Speak up, don’t be shy
Each year, as Hoosier lawmakers converge on Indianapolis to begin their legislative work, we urge the public to engage in the policy debate and share their views on issues of the day.
More than ever in 2013, that message must be reaffirmed. There are Republican super majorities in both the House and Senate, and the governor’s office is also held by a Republican. While voters chose this course in the fall 2012 elections, it’s important for those with this unrestricted political power to understand and act in a way that ensures that all voices are being heard, not just the loudest voices in their own party.
The only way to do that is for citizens, no matter what party philosophy they prefer or how they come down on issues, to stay in touch with their legislators and let them know they expect them to be fair to all sides and to serve the interests of the entire state.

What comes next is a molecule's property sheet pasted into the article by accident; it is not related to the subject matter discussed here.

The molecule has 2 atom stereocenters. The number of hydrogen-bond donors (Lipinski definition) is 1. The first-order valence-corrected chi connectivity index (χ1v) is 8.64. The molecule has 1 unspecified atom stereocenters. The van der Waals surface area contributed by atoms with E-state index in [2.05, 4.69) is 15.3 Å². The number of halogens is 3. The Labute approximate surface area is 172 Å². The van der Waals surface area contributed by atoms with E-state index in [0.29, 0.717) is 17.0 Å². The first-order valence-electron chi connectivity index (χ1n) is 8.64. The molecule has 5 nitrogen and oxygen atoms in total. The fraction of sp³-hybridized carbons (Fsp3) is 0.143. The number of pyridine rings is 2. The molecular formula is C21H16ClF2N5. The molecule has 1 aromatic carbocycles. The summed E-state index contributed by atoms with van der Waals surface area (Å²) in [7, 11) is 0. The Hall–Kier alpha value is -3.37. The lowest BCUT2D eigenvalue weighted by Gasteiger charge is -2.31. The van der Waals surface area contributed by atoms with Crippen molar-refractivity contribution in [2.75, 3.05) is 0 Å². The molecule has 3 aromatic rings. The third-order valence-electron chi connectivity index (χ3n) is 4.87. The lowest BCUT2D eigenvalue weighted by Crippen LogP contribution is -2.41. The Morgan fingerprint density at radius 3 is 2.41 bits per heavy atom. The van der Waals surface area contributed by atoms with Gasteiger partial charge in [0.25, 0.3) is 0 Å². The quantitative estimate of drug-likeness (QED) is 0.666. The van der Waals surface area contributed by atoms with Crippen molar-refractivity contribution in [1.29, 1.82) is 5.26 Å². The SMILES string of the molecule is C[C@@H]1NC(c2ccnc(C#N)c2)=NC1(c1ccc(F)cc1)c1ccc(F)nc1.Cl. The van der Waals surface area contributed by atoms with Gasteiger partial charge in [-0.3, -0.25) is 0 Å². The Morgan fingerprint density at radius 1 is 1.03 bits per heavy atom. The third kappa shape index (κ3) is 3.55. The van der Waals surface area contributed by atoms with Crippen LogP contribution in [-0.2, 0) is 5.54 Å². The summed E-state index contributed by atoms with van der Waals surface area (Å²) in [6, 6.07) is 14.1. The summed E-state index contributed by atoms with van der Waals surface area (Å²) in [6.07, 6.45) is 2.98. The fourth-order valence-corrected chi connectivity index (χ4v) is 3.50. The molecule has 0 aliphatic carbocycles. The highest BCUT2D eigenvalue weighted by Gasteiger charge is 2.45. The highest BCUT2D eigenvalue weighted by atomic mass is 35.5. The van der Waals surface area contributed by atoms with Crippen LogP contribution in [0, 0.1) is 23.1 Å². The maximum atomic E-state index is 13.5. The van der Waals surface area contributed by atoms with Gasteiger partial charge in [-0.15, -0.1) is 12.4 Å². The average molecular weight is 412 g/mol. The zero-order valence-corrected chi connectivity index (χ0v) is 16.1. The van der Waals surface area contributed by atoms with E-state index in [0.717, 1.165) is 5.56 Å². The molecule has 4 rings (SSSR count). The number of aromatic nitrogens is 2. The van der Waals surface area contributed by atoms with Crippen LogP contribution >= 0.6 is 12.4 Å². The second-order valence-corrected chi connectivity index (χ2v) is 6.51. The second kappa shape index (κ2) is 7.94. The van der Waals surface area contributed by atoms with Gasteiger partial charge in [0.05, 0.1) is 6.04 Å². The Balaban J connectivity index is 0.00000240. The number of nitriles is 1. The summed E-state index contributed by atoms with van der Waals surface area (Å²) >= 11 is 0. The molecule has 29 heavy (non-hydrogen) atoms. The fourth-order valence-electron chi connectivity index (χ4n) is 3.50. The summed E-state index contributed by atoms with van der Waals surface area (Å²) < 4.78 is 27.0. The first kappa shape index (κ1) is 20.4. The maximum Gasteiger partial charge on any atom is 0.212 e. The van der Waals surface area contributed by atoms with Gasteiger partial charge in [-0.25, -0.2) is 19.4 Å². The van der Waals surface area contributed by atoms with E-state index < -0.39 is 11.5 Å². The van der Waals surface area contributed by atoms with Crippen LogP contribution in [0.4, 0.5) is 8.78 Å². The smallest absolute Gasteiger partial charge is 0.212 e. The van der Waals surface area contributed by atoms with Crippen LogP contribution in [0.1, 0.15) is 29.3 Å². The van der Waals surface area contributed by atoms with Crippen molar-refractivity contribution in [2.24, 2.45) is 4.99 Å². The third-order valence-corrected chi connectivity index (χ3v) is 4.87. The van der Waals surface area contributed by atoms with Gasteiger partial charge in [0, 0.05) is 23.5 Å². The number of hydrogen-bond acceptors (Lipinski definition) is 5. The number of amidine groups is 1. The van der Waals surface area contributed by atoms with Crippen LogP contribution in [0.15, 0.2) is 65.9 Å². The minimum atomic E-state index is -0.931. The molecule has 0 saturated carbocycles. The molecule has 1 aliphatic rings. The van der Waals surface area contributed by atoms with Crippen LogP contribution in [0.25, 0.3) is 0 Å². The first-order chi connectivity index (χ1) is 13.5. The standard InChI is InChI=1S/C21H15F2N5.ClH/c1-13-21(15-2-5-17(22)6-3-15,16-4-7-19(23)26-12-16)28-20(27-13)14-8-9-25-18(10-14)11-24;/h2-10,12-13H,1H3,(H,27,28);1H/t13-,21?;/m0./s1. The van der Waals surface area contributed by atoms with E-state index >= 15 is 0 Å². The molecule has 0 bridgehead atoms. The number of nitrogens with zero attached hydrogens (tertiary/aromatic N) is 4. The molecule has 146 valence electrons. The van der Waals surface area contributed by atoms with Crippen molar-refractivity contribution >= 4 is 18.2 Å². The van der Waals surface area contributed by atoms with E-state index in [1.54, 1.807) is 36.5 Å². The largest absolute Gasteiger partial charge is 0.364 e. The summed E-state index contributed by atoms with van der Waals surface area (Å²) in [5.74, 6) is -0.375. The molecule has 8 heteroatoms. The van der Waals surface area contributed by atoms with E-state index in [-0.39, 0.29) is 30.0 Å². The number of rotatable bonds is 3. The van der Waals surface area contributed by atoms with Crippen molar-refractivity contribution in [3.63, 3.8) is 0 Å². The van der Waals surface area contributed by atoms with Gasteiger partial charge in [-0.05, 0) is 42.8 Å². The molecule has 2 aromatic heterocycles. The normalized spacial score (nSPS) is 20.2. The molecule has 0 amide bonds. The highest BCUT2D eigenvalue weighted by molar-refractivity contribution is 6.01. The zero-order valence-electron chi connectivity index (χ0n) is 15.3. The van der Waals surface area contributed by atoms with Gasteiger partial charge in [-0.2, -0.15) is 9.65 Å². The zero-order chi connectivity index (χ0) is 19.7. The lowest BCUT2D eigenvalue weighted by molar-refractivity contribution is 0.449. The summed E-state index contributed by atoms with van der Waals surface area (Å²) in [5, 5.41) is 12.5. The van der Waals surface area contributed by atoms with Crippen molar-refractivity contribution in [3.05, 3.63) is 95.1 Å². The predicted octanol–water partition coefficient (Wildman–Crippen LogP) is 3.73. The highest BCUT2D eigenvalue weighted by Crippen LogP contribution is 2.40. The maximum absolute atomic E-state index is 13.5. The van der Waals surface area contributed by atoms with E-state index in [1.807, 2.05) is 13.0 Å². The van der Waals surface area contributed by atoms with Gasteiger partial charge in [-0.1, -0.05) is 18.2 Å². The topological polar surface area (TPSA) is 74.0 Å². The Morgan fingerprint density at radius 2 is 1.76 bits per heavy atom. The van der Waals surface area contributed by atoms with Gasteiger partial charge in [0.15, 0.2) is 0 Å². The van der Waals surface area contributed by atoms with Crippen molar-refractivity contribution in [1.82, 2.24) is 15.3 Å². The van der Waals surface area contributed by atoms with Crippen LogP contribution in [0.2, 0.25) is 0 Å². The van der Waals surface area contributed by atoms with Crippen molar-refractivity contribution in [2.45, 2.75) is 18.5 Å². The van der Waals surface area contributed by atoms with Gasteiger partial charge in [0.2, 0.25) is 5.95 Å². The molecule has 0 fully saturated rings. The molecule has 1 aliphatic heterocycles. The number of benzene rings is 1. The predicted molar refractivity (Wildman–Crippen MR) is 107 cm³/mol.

The opening session of the 118th General Assembly began last week. The primary legislative business this year — adopting a biennial budget — will be completed in this session, which will last 60 session days spanning about four months.
But other important policy matters will be considered as well in areas such as economic development, job creation, education and a host of other issues. Where you stand on these issues can only be gauged if you speak out and let your lawmakers know your opinions.
We expect all sectors of the political spectrum to be aggressive, but we also expect them to remain cooperative and civil. If that occurs, Indiana can be an example of what’s right in the public sphere rather than emulating the broken system we see operating in the U.S. Congress these days.
Public input remains an important ingredient for the Legislature. Special interests spend mountains of money to influence lawmakers. But individual citizens need not be intimidated. It’s easy to contact legislators. We encourage you to do so. Here’s how: